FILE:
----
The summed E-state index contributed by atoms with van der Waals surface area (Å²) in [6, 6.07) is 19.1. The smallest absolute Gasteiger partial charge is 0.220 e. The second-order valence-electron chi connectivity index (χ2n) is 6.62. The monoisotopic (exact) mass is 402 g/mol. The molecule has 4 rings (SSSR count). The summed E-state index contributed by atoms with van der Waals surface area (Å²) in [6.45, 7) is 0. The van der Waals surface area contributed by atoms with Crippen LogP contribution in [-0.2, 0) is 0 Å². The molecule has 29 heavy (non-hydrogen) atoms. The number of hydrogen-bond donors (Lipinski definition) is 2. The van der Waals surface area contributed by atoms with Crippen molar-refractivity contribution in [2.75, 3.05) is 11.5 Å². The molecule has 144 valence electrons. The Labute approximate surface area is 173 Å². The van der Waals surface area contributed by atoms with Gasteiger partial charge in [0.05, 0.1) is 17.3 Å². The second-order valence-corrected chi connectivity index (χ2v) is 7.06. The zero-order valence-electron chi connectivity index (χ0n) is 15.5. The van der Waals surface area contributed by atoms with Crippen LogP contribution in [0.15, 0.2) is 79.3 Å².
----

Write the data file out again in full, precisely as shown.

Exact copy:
The summed E-state index contributed by atoms with van der Waals surface area (Å²) in [6, 6.07) is 19.1. The smallest absolute Gasteiger partial charge is 0.220 e. The second-order valence-electron chi connectivity index (χ2n) is 6.62. The monoisotopic (exact) mass is 402 g/mol. The molecule has 4 rings (SSSR count). The summed E-state index contributed by atoms with van der Waals surface area (Å²) in [6.45, 7) is 0. The van der Waals surface area contributed by atoms with Crippen LogP contribution in [-0.2, 0) is 0 Å². The molecule has 29 heavy (non-hydrogen) atoms. The number of hydrogen-bond donors (Lipinski definition) is 2. The van der Waals surface area contributed by atoms with Crippen molar-refractivity contribution in [2.75, 3.05) is 11.5 Å². The molecule has 144 valence electrons. The Labute approximate surface area is 173 Å². The van der Waals surface area contributed by atoms with Gasteiger partial charge in [0.05, 0.1) is 17.3 Å². The second-order valence-corrected chi connectivity index (χ2v) is 7.06. The zero-order valence-electron chi connectivity index (χ0n) is 15.5. The van der Waals surface area contributed by atoms with Crippen LogP contribution in [0.15, 0.2) is 79.3 Å².